NHS consultants: Employers 'close to 7-day contract offer'
Consultants in England could be offered new NHS contracts within weeks, the BBC understands, after what ministers have called "constructive" negotiations.
Ministers want to remove a clause that lets consultants opt out of providing non-emergency care at weekends as part of their plans for a "seven-day NHS".
A breakthrough is seen as vital by the government as it tries to move on from the junior doctors row.
The latest strike by junior medics ended on Friday morning.
The 48-hour stoppage was the third walkout, with another two planned for next month as the profession fights the imposition of the new contract.
- The junior doctors row explained
- Will the dispute have a toxic legacy?
- Special report: Read more on the dispute
The talks with consultants' leaders at the BMA began in autumn and slowed down at the turn of the year.
However, momentum has gathered in recent weeks, the BBC has been told, and there is a possibility they could conclude before Easter, with meetings held this week and planned for next.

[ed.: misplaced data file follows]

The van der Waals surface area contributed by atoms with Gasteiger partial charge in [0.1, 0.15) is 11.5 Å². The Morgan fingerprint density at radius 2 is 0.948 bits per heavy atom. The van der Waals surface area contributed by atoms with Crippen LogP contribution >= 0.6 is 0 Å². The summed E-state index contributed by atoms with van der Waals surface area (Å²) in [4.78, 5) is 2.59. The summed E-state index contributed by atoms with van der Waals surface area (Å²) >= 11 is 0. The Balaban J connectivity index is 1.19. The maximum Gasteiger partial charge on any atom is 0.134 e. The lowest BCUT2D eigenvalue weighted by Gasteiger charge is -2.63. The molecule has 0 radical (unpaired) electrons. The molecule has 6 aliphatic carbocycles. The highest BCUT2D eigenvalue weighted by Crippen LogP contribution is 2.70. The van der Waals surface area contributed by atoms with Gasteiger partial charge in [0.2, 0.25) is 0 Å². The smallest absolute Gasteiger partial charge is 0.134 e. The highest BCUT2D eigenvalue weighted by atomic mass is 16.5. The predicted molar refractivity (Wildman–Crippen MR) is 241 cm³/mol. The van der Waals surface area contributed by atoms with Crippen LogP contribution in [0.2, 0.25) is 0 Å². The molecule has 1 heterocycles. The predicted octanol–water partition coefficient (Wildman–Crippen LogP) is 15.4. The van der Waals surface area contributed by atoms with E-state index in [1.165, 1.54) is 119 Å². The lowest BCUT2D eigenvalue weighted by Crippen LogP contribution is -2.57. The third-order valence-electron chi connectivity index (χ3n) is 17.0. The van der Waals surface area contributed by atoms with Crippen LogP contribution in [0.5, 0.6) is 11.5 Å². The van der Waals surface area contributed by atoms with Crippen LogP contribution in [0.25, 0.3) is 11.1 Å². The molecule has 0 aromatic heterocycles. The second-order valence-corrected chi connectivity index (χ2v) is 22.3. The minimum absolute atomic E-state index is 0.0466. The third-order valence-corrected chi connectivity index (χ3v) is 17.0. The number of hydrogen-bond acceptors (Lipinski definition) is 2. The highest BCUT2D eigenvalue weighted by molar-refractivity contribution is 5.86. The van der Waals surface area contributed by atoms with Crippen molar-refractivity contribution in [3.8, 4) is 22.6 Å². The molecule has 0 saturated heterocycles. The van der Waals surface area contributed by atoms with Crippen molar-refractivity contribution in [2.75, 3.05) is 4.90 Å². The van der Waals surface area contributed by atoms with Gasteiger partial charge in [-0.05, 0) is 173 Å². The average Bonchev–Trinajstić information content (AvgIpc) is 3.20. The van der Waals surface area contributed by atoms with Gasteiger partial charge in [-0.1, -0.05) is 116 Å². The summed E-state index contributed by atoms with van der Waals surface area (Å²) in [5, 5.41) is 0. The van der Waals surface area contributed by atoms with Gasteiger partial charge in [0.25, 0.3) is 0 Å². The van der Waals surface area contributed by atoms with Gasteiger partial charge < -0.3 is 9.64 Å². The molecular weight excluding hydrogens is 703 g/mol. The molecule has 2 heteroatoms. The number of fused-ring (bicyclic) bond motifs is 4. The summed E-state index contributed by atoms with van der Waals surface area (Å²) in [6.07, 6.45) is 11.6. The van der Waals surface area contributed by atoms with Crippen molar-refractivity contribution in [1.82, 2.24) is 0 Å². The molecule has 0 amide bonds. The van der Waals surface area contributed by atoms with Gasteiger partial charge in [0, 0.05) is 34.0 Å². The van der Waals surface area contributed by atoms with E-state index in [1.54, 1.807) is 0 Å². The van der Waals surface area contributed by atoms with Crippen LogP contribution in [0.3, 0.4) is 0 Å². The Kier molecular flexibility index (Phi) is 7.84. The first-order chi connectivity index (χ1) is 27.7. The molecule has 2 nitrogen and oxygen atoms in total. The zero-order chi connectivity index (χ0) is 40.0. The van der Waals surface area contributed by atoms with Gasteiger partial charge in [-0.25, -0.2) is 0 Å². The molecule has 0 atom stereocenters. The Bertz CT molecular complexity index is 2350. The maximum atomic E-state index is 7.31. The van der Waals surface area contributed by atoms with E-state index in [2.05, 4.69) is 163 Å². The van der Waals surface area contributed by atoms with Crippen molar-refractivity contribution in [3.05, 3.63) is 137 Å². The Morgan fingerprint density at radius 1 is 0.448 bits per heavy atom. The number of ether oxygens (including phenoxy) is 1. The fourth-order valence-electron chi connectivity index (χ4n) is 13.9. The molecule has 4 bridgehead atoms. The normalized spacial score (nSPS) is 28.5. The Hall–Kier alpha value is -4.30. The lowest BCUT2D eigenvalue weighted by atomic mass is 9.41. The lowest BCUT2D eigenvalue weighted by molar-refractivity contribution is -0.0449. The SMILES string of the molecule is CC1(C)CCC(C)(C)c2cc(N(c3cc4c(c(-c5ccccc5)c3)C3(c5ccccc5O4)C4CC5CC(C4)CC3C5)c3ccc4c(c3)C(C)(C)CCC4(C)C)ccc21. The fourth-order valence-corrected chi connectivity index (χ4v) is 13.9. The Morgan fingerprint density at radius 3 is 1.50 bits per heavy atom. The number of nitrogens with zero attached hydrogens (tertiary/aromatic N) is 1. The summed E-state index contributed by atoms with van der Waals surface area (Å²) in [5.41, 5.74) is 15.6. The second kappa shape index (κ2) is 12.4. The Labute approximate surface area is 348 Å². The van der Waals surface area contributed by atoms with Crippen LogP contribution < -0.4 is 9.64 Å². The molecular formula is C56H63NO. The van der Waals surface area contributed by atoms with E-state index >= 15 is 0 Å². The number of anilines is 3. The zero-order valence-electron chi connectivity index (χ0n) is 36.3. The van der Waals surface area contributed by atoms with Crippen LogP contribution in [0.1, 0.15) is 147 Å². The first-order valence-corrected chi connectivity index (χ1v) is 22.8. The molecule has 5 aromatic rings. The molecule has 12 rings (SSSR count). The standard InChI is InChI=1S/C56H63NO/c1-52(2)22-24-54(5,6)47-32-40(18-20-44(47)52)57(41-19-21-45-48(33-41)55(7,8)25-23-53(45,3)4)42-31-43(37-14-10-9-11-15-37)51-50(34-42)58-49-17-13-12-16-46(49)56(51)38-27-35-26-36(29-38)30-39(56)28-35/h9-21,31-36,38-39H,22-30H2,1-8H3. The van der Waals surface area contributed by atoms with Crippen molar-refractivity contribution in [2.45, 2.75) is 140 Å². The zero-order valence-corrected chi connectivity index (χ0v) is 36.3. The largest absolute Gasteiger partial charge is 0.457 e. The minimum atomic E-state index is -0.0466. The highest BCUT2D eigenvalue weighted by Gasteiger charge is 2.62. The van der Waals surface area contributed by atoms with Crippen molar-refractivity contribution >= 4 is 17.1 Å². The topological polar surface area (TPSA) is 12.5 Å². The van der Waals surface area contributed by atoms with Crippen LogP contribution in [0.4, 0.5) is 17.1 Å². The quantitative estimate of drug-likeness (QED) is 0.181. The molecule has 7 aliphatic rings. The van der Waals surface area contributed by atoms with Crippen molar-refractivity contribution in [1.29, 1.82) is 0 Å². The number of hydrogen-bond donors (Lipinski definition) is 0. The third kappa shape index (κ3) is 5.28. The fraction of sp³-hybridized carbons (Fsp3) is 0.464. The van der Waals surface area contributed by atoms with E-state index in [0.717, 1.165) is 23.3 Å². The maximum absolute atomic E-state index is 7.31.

The negotiations, led by NHS Employers for ministers, have centred on removing the weekend opt-out consultants have for non-emergency care.
The government believes this is a major barrier to getting more consultants to work weekends, although the BMA says its research suggests nine in 10 consultants do some level of weekend working.
The opt-out means doctors can command pay three or four times the normal rate when they are asked to do non-emergency weekend shifts. Some of the bonuses consultants get have also been discussed.
Sources close to the talks said there had been "good progress" recently.
But there is concern within the BMA that if consultants do agree a deal it could leave junior doctors isolated, with ministers intent on imposing the contract on them from the summer.
A spokeswoman for the BMA said the talks remained "ongoing" but there had not yet been an agreement.
Any offer would have to be put out to the BMA's consultant membership and consideration is even being given to asking those junior doctors at the end of their training - and therefore close to becoming a consultant - whether they would be happy with the deal.
A Department of Health spokeswoman said: "We want to introduce a fairer contract for consultants that better reflects their role as leaders in our NHS and helps to ensure patients get safe, high-quality care every day of the week.
"Talks with the BMA over proposed amendments to consultant contracts have been constructive."